Written by: Keith Tully
Reviewed: Wednesday 16th March, 2016
Chancellor George Osborne has said his government is aiming to have raised as much as £12 billion by the end of the current parliament by clamping down on tax avoidance.
Mr Osborne has repeatedly made commitments to reduce tax avoidance and has already introduced measures to that end such as the use of Accelerated Payment Notices (APNs), which demand early payment of disputed tax amounts.
Among the key targets of the chancellor’s latest efforts to deter and prevent tax avoidance are “personal service companies”, which are apparently being seen as vehicles through which individuals can provide services and generate profits while paying relatively little tax.
Another area of focus for the Treasury is disguised remuneration, a termused to describe certain forms of payment transference by employers to individuals in ways that aren’t always taxed as they should be from the government’s perspective.
“Public sector business will also gain a new duty to make sure that those working for them pay the correct tax,” the chancellor said during his first full Budget speech of the new parliament.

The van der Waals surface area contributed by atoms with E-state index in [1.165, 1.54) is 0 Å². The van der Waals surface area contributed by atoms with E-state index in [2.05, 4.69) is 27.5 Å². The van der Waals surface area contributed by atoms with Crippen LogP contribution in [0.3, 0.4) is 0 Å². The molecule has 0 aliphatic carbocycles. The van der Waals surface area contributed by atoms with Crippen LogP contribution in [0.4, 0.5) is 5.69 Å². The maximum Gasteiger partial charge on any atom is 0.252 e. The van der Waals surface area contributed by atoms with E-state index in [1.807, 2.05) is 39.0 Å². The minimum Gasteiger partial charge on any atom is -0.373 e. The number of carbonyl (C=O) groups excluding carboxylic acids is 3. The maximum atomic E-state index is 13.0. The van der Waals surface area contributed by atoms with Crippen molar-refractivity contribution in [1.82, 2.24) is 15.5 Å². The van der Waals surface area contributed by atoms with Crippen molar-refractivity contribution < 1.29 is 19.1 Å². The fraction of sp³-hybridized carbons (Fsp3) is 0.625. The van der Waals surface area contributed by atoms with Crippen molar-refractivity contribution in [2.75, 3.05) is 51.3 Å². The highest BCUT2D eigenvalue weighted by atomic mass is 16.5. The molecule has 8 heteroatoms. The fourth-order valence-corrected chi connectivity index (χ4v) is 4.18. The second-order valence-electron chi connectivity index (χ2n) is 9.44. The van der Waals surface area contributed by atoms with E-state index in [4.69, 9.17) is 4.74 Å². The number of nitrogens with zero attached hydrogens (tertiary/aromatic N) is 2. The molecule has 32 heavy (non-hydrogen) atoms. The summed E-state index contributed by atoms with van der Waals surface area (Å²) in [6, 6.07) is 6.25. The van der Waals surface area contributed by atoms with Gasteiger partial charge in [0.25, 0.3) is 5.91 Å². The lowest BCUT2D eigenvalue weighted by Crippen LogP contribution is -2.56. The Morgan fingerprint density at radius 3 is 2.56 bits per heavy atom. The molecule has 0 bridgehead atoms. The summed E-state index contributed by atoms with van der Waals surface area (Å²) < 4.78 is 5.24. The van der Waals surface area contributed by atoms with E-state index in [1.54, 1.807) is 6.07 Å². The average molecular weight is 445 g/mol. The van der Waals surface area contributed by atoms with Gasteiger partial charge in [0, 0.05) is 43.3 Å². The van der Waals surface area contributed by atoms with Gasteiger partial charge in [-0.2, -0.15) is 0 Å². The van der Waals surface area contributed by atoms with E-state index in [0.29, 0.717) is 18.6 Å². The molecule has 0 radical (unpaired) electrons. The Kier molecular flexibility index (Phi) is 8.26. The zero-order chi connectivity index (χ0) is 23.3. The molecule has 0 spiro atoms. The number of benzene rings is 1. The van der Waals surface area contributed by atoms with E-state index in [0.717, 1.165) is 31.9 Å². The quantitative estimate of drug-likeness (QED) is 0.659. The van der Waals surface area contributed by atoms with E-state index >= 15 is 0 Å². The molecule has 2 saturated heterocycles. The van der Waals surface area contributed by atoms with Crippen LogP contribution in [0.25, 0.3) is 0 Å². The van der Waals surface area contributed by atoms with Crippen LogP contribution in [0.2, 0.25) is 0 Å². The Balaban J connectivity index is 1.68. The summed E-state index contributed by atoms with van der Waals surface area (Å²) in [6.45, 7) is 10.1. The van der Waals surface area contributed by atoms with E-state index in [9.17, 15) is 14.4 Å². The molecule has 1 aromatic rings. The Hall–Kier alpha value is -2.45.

Osborne also announced plans to limit the extent to which companies making annual profits worth in excess of £5 million can offset historic losses and borrow money in the UK to fund activities elsewhere in the world.
The chancellor framed these measures as being part of a “roadmap to make Britain’s tax system fit for the future”.
“This will level the playing field tilted against our small firms,” he said.
In February of this year, HM Revenue & Customs announced that it had already collected more than £2 billion in disputed tax amounts via the use of APNs which were introduced in 2014.
These gains for the Treasury were presented as being a major win for taxpayers and part of an ongoing drive to reduce the scale of tax avoidance throughout the UK.
“We will not tolerate tax avoidance and Accelerated Payments has been a real game changer,” said David Guake, financial secretary to the Treasury.
“HMRC already wins the vast majority of cases that go to court and now HMRC has taken more than £2 billion from tax-avoiders who would have otherwise benefitted from that cash while they were being investigated.”
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